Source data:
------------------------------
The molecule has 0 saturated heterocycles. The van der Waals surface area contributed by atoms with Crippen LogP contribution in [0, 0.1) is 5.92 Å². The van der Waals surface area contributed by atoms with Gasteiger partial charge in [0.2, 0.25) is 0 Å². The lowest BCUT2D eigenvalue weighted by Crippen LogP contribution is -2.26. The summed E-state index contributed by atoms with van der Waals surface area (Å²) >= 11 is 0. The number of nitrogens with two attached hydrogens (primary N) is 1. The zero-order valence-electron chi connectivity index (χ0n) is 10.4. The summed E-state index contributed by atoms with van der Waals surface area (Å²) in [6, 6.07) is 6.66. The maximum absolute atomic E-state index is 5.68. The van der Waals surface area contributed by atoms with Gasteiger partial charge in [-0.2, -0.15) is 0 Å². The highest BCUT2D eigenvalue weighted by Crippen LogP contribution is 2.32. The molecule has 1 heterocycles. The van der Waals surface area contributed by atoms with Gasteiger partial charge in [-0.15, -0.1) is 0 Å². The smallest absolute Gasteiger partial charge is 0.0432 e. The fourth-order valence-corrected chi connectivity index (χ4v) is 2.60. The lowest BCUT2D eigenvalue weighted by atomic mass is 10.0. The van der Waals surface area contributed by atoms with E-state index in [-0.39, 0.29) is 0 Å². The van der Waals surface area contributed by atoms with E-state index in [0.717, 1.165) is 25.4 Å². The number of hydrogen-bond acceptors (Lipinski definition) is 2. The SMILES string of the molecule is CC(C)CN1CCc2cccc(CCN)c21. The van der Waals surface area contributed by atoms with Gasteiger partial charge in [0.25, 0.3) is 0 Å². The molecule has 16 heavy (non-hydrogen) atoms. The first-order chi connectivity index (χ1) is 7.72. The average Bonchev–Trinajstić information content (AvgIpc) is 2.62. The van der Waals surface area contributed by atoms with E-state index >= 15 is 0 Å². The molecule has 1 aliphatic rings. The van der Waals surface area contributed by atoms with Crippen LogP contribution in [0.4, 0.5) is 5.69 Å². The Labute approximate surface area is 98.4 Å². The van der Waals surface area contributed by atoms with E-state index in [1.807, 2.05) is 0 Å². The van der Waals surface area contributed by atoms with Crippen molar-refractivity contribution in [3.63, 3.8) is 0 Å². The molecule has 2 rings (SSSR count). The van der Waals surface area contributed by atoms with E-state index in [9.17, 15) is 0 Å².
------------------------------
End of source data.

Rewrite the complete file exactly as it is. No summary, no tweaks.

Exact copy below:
The molecule has 0 saturated heterocycles. The van der Waals surface area contributed by atoms with Crippen LogP contribution in [0, 0.1) is 5.92 Å². The van der Waals surface area contributed by atoms with Gasteiger partial charge in [0.2, 0.25) is 0 Å². The lowest BCUT2D eigenvalue weighted by Crippen LogP contribution is -2.26. The summed E-state index contributed by atoms with van der Waals surface area (Å²) >= 11 is 0. The number of nitrogens with two attached hydrogens (primary N) is 1. The zero-order valence-electron chi connectivity index (χ0n) is 10.4. The summed E-state index contributed by atoms with van der Waals surface area (Å²) in [6, 6.07) is 6.66. The maximum absolute atomic E-state index is 5.68. The van der Waals surface area contributed by atoms with Gasteiger partial charge in [-0.2, -0.15) is 0 Å². The highest BCUT2D eigenvalue weighted by Crippen LogP contribution is 2.32. The molecule has 1 heterocycles. The van der Waals surface area contributed by atoms with Gasteiger partial charge in [-0.15, -0.1) is 0 Å². The smallest absolute Gasteiger partial charge is 0.0432 e. The fourth-order valence-corrected chi connectivity index (χ4v) is 2.60. The lowest BCUT2D eigenvalue weighted by atomic mass is 10.0. The van der Waals surface area contributed by atoms with E-state index in [-0.39, 0.29) is 0 Å². The van der Waals surface area contributed by atoms with E-state index in [0.717, 1.165) is 25.4 Å². The number of hydrogen-bond acceptors (Lipinski definition) is 2. The SMILES string of the molecule is CC(C)CN1CCc2cccc(CCN)c21. The van der Waals surface area contributed by atoms with Gasteiger partial charge in [0.25, 0.3) is 0 Å². The molecule has 16 heavy (non-hydrogen) atoms. The first-order chi connectivity index (χ1) is 7.72. The average Bonchev–Trinajstić information content (AvgIpc) is 2.62. The van der Waals surface area contributed by atoms with E-state index >= 15 is 0 Å². The molecule has 1 aliphatic rings. The van der Waals surface area contributed by atoms with Crippen LogP contribution in [0.4, 0.5) is 5.69 Å². The Labute approximate surface area is 98.4 Å². The van der Waals surface area contributed by atoms with E-state index in [1.807, 2.05) is 0 Å². The van der Waals surface area contributed by atoms with Crippen molar-refractivity contribution in [3.63, 3.8) is 0 Å². The molecule has 2 rings (SSSR count). The van der Waals surface area contributed by atoms with E-state index in [9.17, 15) is 0 Å².